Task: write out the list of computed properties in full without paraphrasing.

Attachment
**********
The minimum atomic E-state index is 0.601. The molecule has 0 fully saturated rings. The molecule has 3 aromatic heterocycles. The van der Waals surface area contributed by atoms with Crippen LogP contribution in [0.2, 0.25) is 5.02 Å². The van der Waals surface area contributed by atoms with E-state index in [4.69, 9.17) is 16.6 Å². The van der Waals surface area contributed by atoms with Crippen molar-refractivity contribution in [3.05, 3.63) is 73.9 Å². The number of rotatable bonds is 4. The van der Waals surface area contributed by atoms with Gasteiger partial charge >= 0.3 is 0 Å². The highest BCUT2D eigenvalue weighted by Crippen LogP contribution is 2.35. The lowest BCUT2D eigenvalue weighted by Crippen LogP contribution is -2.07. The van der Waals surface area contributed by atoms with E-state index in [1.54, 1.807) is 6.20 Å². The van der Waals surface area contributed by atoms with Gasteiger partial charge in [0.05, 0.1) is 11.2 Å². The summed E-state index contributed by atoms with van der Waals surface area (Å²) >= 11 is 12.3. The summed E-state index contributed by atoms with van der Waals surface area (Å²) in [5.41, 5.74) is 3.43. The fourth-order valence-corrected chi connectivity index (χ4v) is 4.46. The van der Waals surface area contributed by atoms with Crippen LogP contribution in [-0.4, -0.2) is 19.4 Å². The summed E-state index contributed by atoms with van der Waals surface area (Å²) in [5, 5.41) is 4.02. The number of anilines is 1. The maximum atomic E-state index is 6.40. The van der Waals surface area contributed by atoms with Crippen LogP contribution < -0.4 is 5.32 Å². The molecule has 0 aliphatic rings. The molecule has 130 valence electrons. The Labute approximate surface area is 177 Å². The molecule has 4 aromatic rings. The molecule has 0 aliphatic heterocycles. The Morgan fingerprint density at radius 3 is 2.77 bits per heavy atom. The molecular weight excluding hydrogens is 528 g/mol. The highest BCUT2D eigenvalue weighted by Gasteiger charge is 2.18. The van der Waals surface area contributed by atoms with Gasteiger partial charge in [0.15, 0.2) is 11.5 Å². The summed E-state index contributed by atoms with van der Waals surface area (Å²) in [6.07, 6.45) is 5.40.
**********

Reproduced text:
The minimum atomic E-state index is 0.601. The molecule has 0 fully saturated rings. The molecule has 3 aromatic heterocycles. The van der Waals surface area contributed by atoms with Crippen LogP contribution in [0.2, 0.25) is 5.02 Å². The van der Waals surface area contributed by atoms with E-state index in [4.69, 9.17) is 16.6 Å². The van der Waals surface area contributed by atoms with Crippen molar-refractivity contribution in [3.05, 3.63) is 73.9 Å². The number of rotatable bonds is 4. The van der Waals surface area contributed by atoms with Gasteiger partial charge >= 0.3 is 0 Å². The highest BCUT2D eigenvalue weighted by Crippen LogP contribution is 2.35. The lowest BCUT2D eigenvalue weighted by Crippen LogP contribution is -2.07. The van der Waals surface area contributed by atoms with E-state index in [1.54, 1.807) is 6.20 Å². The van der Waals surface area contributed by atoms with Gasteiger partial charge in [0.05, 0.1) is 11.2 Å². The summed E-state index contributed by atoms with van der Waals surface area (Å²) >= 11 is 12.3. The summed E-state index contributed by atoms with van der Waals surface area (Å²) in [5.41, 5.74) is 3.43. The fourth-order valence-corrected chi connectivity index (χ4v) is 4.46. The van der Waals surface area contributed by atoms with Crippen LogP contribution in [-0.4, -0.2) is 19.4 Å². The summed E-state index contributed by atoms with van der Waals surface area (Å²) in [5, 5.41) is 4.02. The number of anilines is 1. The maximum atomic E-state index is 6.40. The van der Waals surface area contributed by atoms with Crippen LogP contribution < -0.4 is 5.32 Å². The molecule has 0 aliphatic rings. The molecule has 130 valence electrons. The Labute approximate surface area is 177 Å². The molecule has 4 aromatic rings. The molecule has 0 aliphatic heterocycles. The Morgan fingerprint density at radius 3 is 2.77 bits per heavy atom. The molecular weight excluding hydrogens is 528 g/mol. The highest BCUT2D eigenvalue weighted by Gasteiger charge is 2.18. The van der Waals surface area contributed by atoms with Gasteiger partial charge in [0.15, 0.2) is 11.5 Å². The summed E-state index contributed by atoms with van der Waals surface area (Å²) in [6.07, 6.45) is 5.40.